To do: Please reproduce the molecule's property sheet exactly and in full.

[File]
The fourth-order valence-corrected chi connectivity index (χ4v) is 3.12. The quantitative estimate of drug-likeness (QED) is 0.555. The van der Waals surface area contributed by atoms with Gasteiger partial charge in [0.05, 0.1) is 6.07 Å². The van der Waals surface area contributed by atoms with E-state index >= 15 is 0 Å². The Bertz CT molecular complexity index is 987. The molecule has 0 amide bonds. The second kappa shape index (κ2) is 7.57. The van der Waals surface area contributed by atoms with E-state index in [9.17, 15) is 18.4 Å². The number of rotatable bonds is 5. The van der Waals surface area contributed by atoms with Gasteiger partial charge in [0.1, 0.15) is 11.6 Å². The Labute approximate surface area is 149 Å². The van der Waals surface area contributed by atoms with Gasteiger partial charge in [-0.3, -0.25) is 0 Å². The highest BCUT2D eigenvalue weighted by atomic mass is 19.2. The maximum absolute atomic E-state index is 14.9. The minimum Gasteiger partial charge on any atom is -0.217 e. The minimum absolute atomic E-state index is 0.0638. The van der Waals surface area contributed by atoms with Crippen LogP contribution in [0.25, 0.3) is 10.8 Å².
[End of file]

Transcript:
The fourth-order valence-corrected chi connectivity index (χ4v) is 3.12. The quantitative estimate of drug-likeness (QED) is 0.555. The van der Waals surface area contributed by atoms with Gasteiger partial charge in [0.05, 0.1) is 6.07 Å². The van der Waals surface area contributed by atoms with E-state index >= 15 is 0 Å². The Bertz CT molecular complexity index is 987. The molecule has 0 amide bonds. The second kappa shape index (κ2) is 7.57. The van der Waals surface area contributed by atoms with E-state index in [9.17, 15) is 18.4 Å². The number of rotatable bonds is 5. The van der Waals surface area contributed by atoms with Gasteiger partial charge in [0.1, 0.15) is 11.6 Å². The Labute approximate surface area is 149 Å². The van der Waals surface area contributed by atoms with Gasteiger partial charge in [-0.3, -0.25) is 0 Å². The highest BCUT2D eigenvalue weighted by atomic mass is 19.2. The maximum absolute atomic E-state index is 14.9. The minimum Gasteiger partial charge on any atom is -0.217 e. The minimum absolute atomic E-state index is 0.0638. The van der Waals surface area contributed by atoms with Crippen LogP contribution in [0.25, 0.3) is 10.8 Å².